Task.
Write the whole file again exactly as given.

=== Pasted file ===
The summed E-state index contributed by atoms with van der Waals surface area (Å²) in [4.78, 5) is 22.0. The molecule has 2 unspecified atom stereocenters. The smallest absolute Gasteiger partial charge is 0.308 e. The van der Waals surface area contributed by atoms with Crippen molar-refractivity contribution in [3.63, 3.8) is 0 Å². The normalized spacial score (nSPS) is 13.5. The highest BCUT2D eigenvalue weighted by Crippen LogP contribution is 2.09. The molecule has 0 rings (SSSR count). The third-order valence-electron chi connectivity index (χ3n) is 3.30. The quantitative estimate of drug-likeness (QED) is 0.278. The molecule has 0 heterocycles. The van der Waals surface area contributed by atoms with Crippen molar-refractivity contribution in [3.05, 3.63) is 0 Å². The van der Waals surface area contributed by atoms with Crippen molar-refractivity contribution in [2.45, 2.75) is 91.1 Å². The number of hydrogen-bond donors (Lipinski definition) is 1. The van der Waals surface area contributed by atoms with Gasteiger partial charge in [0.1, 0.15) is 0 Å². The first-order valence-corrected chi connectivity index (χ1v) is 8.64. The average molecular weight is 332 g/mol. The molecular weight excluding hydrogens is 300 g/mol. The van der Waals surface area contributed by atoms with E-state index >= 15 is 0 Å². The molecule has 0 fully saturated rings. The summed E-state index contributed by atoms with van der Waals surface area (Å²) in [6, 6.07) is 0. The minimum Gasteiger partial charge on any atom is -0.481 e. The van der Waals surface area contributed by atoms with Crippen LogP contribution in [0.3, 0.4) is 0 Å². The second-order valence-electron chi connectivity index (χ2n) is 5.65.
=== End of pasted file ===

The summed E-state index contributed by atoms with van der Waals surface area (Å²) in [4.78, 5) is 22.0. The molecule has 2 unspecified atom stereocenters. The smallest absolute Gasteiger partial charge is 0.308 e. The van der Waals surface area contributed by atoms with Crippen molar-refractivity contribution in [3.63, 3.8) is 0 Å². The normalized spacial score (nSPS) is 13.5. The highest BCUT2D eigenvalue weighted by Crippen LogP contribution is 2.09. The molecule has 0 rings (SSSR count). The third-order valence-electron chi connectivity index (χ3n) is 3.30. The quantitative estimate of drug-likeness (QED) is 0.278. The molecule has 0 heterocycles. The van der Waals surface area contributed by atoms with Crippen molar-refractivity contribution in [3.05, 3.63) is 0 Å². The van der Waals surface area contributed by atoms with Crippen molar-refractivity contribution in [2.45, 2.75) is 91.1 Å². The number of hydrogen-bond donors (Lipinski definition) is 1. The van der Waals surface area contributed by atoms with Gasteiger partial charge in [0.1, 0.15) is 0 Å². The first-order valence-corrected chi connectivity index (χ1v) is 8.64. The average molecular weight is 332 g/mol. The molecular weight excluding hydrogens is 300 g/mol. The van der Waals surface area contributed by atoms with E-state index >= 15 is 0 Å². The molecule has 0 fully saturated rings. The summed E-state index contributed by atoms with van der Waals surface area (Å²) in [6, 6.07) is 0. The minimum Gasteiger partial charge on any atom is -0.481 e. The van der Waals surface area contributed by atoms with Crippen LogP contribution in [0.3, 0.4) is 0 Å². The second-order valence-electron chi connectivity index (χ2n) is 5.65.